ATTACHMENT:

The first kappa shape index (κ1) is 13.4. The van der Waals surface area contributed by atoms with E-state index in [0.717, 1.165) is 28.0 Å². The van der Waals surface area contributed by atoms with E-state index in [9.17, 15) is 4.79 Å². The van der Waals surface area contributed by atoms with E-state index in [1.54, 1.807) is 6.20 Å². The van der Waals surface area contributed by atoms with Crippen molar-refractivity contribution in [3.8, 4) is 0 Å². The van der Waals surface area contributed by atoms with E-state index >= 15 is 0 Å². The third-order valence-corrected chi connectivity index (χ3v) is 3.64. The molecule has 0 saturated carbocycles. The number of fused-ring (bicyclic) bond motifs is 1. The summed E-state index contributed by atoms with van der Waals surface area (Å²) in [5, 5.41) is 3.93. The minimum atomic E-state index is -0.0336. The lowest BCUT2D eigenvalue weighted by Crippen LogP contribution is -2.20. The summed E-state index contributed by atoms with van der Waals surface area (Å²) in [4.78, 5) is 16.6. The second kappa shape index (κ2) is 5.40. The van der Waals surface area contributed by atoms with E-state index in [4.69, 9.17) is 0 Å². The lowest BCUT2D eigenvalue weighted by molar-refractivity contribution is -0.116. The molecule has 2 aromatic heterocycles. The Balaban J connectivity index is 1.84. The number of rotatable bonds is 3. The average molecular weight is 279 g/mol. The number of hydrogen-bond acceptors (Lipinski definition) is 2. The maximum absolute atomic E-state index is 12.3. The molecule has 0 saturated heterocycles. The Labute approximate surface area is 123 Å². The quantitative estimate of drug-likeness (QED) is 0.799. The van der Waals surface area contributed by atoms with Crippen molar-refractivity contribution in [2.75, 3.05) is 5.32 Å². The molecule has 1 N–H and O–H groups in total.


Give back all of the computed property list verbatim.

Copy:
The first kappa shape index (κ1) is 13.4. The van der Waals surface area contributed by atoms with E-state index in [0.717, 1.165) is 28.0 Å². The van der Waals surface area contributed by atoms with E-state index in [9.17, 15) is 4.79 Å². The van der Waals surface area contributed by atoms with E-state index in [1.54, 1.807) is 6.20 Å². The van der Waals surface area contributed by atoms with Crippen molar-refractivity contribution in [3.8, 4) is 0 Å². The van der Waals surface area contributed by atoms with E-state index >= 15 is 0 Å². The third-order valence-corrected chi connectivity index (χ3v) is 3.64. The molecule has 0 saturated carbocycles. The number of fused-ring (bicyclic) bond motifs is 1. The summed E-state index contributed by atoms with van der Waals surface area (Å²) in [5, 5.41) is 3.93. The minimum atomic E-state index is -0.0336. The lowest BCUT2D eigenvalue weighted by Crippen LogP contribution is -2.20. The summed E-state index contributed by atoms with van der Waals surface area (Å²) in [4.78, 5) is 16.6. The second kappa shape index (κ2) is 5.40. The van der Waals surface area contributed by atoms with E-state index in [4.69, 9.17) is 0 Å². The lowest BCUT2D eigenvalue weighted by molar-refractivity contribution is -0.116. The molecule has 2 aromatic heterocycles. The Balaban J connectivity index is 1.84. The number of rotatable bonds is 3. The average molecular weight is 279 g/mol. The number of hydrogen-bond acceptors (Lipinski definition) is 2. The maximum absolute atomic E-state index is 12.3. The molecule has 0 saturated heterocycles. The Labute approximate surface area is 123 Å². The quantitative estimate of drug-likeness (QED) is 0.799. The van der Waals surface area contributed by atoms with Crippen molar-refractivity contribution in [2.75, 3.05) is 5.32 Å². The molecule has 1 N–H and O–H groups in total.